Potential Threats in Augmented Reality Ads
Augmented Reality (AR) isn’t a new concept, but it’s very much exploded in popularity in the last few years, with increased use on various social media platforms, and the massive success of Nintendo’s “Pokemon Go!” mobile gaming app. Up until recently, AR experiences required apps to deliver them, but with the emergence of WebAR technology, that’s all changing. WebAR allows users to have AR experiences directly via a web browser, without the need for a specific app, and it’s easily run across browsers on Android, iOS, Windows or Mac systems. WebAR provides the advertising ecosystem with a great new playground to reach users with more immersive branding experiences, but as AR ads grow in both exposure and profitability, it won’t take long for cybercriminals to start exploiting the user interaction, either.
Third-party WebAR ad delivery is already being employed by ad networks and exchanges, and as WebAR is usually delivered via URLs, it’s entirely possible to trick a user into clicking a call to action button in an AR ad that redirects them to a malicious landing page or clicks on a special offer that implements a phishing attack.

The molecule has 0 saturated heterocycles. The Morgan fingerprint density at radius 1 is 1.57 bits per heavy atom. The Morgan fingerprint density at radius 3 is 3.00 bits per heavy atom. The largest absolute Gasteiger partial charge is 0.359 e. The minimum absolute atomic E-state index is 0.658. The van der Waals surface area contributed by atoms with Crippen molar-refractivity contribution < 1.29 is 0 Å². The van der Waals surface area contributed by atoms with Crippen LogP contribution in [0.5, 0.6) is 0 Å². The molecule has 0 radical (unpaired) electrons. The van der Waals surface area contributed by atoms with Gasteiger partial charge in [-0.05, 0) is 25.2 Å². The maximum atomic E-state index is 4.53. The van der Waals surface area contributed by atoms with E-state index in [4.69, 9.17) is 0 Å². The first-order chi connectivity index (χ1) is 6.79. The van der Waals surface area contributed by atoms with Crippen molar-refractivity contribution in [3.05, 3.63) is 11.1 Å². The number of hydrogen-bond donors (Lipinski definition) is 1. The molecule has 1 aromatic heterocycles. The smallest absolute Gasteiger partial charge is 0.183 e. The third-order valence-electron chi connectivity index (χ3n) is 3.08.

Read More: Should You Trust SSAI in CTV Advertising?
Programmatic DOOH Attracts Threat Actors
Ever seen a big digital screen while wandering about town that displays a different ad every few minutes? That’s digital out of home (DOOH) advertising, a $7.7 billion market, that’s been trending toward programmatic. We’ve already seen threat actors move toward programmatic when it exploded in the online advertising ecosystem, and it’s entirely possible the same trend will occur with DOOH ads, though the goals might be different. Rather than a profit motive, threat actors looking to hijack digital billboards will more likely be aiming to present subversive political messages, or take the opportunity to deliver offensive, adult content to everyone within eyeshot, mainly for laughs. Basically, the threat actor equivalent of trolling is a real possibility.
As more and more users abandon traditional broadcast television for streaming platforms available on connected devices, many platforms are beginning to monetize by providing precisely targeted advertising for viewers, often employing programmatic delivery. As these ads themselves are web based, they can be just as open to the exploit methods employed by today’s threat actors as any other digital ad, and will require digital security solutions capable of monitoring for threats and ad quality problems that can put user security and experience at risk.